A piece of the Parthenon in Washington, DC

In 2013, I spent a happy week at the Center for Hellenic Studies, where I did research on the ways in which Americans read the Odyssey in the 19th century. This was related to a book project I was beginning (now forthcoming), which investigated a long journey by Abraham Lincoln in 1861, to become the leader of a divided country that had forgotten its founding principles. In my research, I was attuned to the myriad ways in which Americans remembered ancient Greece, including their tendency to misremember it, or confuse it with other civilizations. The Washington Monument offers just one of many examples—as originally conceived, it was projected to include a 500-foot Egyptian obelisk, mounted atop a circular Greek temple, with a statue of George Washington in a Roman toga, seated in a Greek chariot, drawn by Arabian steeds, with an Etruscan winged victory nearby. In the end, only the obelisk was built.

 

Photo: National Park Service, public domain.

 

But an interesting fragment of Greece survived the design process. At the time of the first phase of construction, in the 1840s and 1850s, an appeal was sent out to donate memorial stones. Many states, cities and fraternal associations answered the call, and a smaller number of foreign countries did as well. Greece was one of them. In 1854, an American missionary (and acting US consul in Athens), Jonas King, succeeded in persuading the Greek government to send a 30-by-45-inch slab of marble from the Parthenon to the construction site in Washington. The so-called Parthenon Stone now rests at the 190-foot level, in a stairwell (where it is off-limits to visitors). It is inscribed in Greek, with a few suitable phrases expressing the admiration of Greece, “the mother of ancient liberty,” for George Washington and the new order of liberty he launched.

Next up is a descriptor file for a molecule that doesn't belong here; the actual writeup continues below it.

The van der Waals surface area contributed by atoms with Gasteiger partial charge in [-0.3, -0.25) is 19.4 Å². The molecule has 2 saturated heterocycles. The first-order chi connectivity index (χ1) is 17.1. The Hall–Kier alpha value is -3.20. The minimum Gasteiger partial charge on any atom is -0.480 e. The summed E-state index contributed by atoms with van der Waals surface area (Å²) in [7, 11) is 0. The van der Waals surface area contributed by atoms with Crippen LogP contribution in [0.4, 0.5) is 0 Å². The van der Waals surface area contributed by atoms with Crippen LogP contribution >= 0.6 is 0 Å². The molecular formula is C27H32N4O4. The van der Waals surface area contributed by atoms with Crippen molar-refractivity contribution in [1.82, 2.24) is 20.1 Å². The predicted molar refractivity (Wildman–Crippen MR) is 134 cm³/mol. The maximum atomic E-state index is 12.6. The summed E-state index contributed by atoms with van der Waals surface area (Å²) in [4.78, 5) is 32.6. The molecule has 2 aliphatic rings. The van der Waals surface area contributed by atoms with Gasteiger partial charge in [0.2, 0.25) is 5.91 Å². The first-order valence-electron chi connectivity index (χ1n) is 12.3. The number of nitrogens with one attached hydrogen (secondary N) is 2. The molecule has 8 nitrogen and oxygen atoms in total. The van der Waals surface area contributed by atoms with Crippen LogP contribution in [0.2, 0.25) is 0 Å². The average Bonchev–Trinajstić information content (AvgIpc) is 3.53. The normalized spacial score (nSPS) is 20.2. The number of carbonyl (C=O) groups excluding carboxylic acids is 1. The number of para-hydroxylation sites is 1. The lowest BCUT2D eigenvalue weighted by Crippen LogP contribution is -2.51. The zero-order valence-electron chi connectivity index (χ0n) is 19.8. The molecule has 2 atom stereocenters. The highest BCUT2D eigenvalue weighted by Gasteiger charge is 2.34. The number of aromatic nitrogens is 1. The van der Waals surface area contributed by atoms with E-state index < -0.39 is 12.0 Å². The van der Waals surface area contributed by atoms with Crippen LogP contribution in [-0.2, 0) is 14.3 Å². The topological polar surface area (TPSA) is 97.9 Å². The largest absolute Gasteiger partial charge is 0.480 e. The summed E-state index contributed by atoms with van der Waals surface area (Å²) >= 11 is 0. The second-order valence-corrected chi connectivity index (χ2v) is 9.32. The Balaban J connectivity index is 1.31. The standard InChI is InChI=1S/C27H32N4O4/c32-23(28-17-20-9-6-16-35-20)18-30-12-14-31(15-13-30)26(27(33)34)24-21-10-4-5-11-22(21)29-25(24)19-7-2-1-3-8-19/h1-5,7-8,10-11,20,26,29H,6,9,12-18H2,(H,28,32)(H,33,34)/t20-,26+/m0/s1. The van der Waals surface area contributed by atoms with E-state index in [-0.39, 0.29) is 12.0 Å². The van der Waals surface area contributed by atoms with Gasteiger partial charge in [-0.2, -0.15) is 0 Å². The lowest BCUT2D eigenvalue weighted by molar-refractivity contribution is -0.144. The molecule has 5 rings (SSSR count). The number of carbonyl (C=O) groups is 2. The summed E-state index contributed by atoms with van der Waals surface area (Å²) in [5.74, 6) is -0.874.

Photo: National Park Service, public domain.

 

In other ways, as well, an older past is present inside that darkened stairwell. Stones were sent from the Temple of Aesculapius on the island of Paros, from the Governor of Paros and Naxos, and from the ruins of Carthage. Thirteen of the stones were inscribed in Latin, and two in Greek (the Parthenon Stone and a stone sent by the Ohio Sons of Temperance, quoting Pindar, “water is best”). From Constantinople, the Ottoman Sultan Abdulmejid sent an extraordinary stone, elaborately carved and inscribed by Turkish artisans.

 

Photo: National Park Service, public domain.

 

But another gift from the ancient world fared less well. Pope Piux IX sent a marble slab from the Roman Temple of Concord. But in 1854, masked men broke into the construction site, stole the stone, and dumped it in the Potomac River, where it remains to this day. Despite the reverence most Americans felt for the ancient world, these men, linked to the Know-Nothing movement, were angry that Washington’s shrine might be tainted by a foreign gift (and from the Pope, in particular). But the Parthenon Stone managed to evade the political crosscurrents of the 1850s, and to this day it rests serenely inside the dark stairwell, a genuine piece of the ancient world in a city mostly known for its imitation knockoffs.

 

Ted Widmer is Distinguished Lecturer at the Macaulay Honors College of the City University of New York. His next book, Lincoln on the Verge: Thirteen Days to Washington, will be published by Simon and Schuster in April.

 


For further reading, please consult John E. Ziolkowski, “The Parthenon Stone in the Washington Monument,” Prologue: the journal of the National Archives, vol. 25 (Winter 1993), 374–381, and Judith M. Jacob, “The Washington Monument: a technical history and catalog of the commemorative stones” (Washington, DC: National Park Service, 2005), https://www.nps.gov/parkhistory/online_books/wamo/stones.pdf.



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